Stucco Vs EIFS

EIFS (pronounced “eefs”) stands for Exterior Insulation Finish System. The cladding is also referred to as “Synthetic Stucco”, “Acrylic Stucco” or just “Stucco” (the latter being ambiguous with plaster stucco). Although initially developed around the ’40s to retrofit war-torn WW2 buildings, it is among the newest and most attractive styles of cladding available to homeowners today. EIFS differs from traditional Stucco (cement) in that it is applied using different materials — in multiple layers, providing greater flexibility and benefits.

At Toronto Stucco Contractor, we only recommend and install EIFS. We believe that it is a superior system to cement stucco because it incorporates drainage to prevent mould, has insulation (in toronto insulation is important) and provides a more attractive finish.

So what are the differences between EIFS and traditional stucco (plaster)?

  • EIFS is softer and sounds hollow when tapped
  • EIFS has a finely textured finish coat
  • EIFS provides insulation and water management
  • Cement stucco is solid and cement-like
  • Cement stucco is typically rough and contains large swirls
  • Cement stucco may trap water behind the wall

Not a DIY (do-it-yourself) Project
Contrary to conventional wisdom, EIFS actually contains 4 layers:
– An Air/Moisture or Vapour barrier depending on the requirements of the building
– Insulation, fastened either chemically (using cement) or mechanically (using screws)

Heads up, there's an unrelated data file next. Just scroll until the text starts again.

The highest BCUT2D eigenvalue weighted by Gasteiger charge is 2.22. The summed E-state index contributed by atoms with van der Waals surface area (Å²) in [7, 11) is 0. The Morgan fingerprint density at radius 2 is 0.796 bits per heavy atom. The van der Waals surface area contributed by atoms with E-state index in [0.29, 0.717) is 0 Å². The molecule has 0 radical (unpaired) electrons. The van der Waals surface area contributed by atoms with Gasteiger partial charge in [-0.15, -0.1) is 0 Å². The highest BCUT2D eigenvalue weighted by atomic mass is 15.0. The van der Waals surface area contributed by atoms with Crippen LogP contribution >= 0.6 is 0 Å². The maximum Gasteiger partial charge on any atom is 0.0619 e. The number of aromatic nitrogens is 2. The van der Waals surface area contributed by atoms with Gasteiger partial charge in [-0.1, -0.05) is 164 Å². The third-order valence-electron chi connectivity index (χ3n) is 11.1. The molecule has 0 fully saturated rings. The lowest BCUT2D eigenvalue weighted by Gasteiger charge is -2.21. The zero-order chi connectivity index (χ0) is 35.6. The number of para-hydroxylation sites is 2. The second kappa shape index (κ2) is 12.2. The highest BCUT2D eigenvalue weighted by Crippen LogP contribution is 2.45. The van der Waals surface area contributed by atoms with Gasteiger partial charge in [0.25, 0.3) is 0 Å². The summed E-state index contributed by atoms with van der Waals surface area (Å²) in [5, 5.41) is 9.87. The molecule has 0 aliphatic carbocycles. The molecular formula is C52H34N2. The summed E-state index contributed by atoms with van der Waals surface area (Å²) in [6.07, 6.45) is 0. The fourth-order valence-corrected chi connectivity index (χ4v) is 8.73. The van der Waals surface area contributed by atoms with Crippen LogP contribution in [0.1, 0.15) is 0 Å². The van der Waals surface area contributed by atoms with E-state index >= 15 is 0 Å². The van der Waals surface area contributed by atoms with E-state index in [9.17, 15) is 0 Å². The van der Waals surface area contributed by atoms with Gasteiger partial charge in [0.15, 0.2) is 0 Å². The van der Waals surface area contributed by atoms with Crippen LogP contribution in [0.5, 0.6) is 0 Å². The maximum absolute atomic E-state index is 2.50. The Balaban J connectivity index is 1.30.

– A polymer-modified base coat with an embedded fiber glass mesh
– A beautiful, durable acrylic finish coat
While a skilled drywall plasterer may not find the various trowel-applied layers difficult, it takes a certain knowledge of the finer details to ensure the system is installed 100% correct.

The Long and Winding Road
In the past decade EIFS has come under fire for “moisture problems”. While the issues were real, the biggest problem was arguably the quality of the installations in a fledgling industry without any real guidelines or enforcement. EIFS Manufacturers were quick to update their “recommendations” and have gracefully pulled their industry out of a downward spiral. Among the changes are:

  • A continuous, trowel-applied moisture barrier which goes over the substrate to keep water/moisture away from the substrate
  • Removal of recommendations to use mechanical adhesive methods (screws) as it punctures the moisture barrier, thereby allowing moisture penetration
  • The use of flashing above windows and other openings and caulking around wall penetrations
  • The most dramatic improvement — the specification of a “drainage channel”. The styrofoam is adhered to the air/moisture barrier in vertical channels of cement; allowing water to drain out of the system.

The Verdict
There’s an old saying that whatever doesn’t kill you makes you stronger – and nowhere does this hold more true than in the EIFS industry. EIFS has undergone more scrutiny than any other cladding product and as a result has a mountain of research and technology backing it and supporting it. It still has a stigma to lose, but is currently a safe and attractive alternative to classical brick and mortar siding.